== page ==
Quinn Simmons was shivering after the long, hard, and very cold stage over Monte Carpegna at Tirreno-Adriatico but he had an extra jersey to keep him warm as the sun set over the Apennines, stepping onto the podium to pull on the distinctive green jersey as the leader of the mountains classification after stage 6.
The 20-year-old Trek-Segafredo rider knew he had to go in the early break of the day and score as many points as possible on the first climb of Monte Carpegna. He did more than that, beating classification rival and early leader Davide Bais (Eolo-Kometa) to score five points on the early Mombaroccio climb.
Later, he went on to drop all of his breakaway companions, including world champion Julian Alaphilippe, to lead over the summit the first time up Monte Carpegna.
That gave him 20 points for the day and a total of 35 mountain points, 10 more than Tadej Pogačar, who was first over Monte Carpegna the second as he cruised to the stage victory to extend his overall lead.
With only five points up for grabs on the sole categorised climb of stage 7, Simmons and Trek-Segafredo could celebrate their success in the mountains classification a day early.
"I had a goal at the start and with the team, it was to put at least one of us in the breakaway, to keep the jersey. We did it," Simmons said post-stage, as even local Italian fans recognised his performance and asked for autographs and selfies.
"It was a big fight to get in the break but I made it. It was for sure a long day at 215km, and with that many metres of climbing it is never easy.
"It was a hard day out. But I was even able to help Cicco [Giulio Ciccone] going into the final climb and I hear he's top ten on the GC now, so that's a successful day for us."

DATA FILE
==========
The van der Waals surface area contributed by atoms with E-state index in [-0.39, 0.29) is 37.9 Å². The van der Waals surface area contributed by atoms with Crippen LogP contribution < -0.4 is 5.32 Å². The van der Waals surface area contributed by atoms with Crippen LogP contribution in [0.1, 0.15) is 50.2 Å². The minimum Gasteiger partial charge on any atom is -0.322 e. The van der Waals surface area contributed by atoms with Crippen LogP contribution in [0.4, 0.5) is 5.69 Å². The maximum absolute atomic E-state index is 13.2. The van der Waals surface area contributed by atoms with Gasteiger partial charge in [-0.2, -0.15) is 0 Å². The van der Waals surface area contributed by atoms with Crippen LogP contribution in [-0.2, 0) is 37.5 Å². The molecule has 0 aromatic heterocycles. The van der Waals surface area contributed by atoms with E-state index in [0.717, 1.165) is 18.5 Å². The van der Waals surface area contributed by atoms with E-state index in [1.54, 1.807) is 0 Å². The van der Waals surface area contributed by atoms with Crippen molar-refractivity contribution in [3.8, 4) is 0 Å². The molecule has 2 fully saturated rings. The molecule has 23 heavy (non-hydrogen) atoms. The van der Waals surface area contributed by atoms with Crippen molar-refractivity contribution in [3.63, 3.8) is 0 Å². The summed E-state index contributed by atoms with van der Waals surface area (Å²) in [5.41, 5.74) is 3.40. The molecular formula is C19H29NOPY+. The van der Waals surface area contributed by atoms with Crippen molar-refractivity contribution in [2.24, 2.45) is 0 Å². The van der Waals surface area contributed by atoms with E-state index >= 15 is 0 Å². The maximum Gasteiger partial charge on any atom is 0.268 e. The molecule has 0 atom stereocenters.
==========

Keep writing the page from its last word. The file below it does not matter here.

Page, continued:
Simmons won the junior world road race title in 2019 in Yorkshire after dominating in the junior ranks that season. He immediately turned professional with Trek-Segafredo to fast track his career but the COVID-19 pandemic disrupted his neo-pro years.
He was also suspended for several months by Trek-Segafredo when the rescheduled 2020 season was held in the autumn for some social media posts that were deemed "divisive, incendiary, and detrimental" by his team.
Last season, he won a stage and the overall classification at the Tour de Wallonie, and now looks stronger and wiser on the bike in 2022. He was seventh at Strade Bianche and has now added the mountains jersey at Tirreno-Adriatico to his palmarès as he hunted for a stage victory that eventually proved not to be on Saturday.
"Any time you can take a jersey in a WorldTour race is nice and it's the first time for me. I'm happy," he said.
"This is really only my second season as a pro. It's hard to count the first year after Coronavirus and everything. But I like to race and today was real racing."
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Stephen is the most experienced member of the Cyclingnews team, having reported on professional cycling since 1994. He has held the position of European editor since 2012 and previously worked for Reuters, Shift Active Media, and Cycling Weekly, among other publications.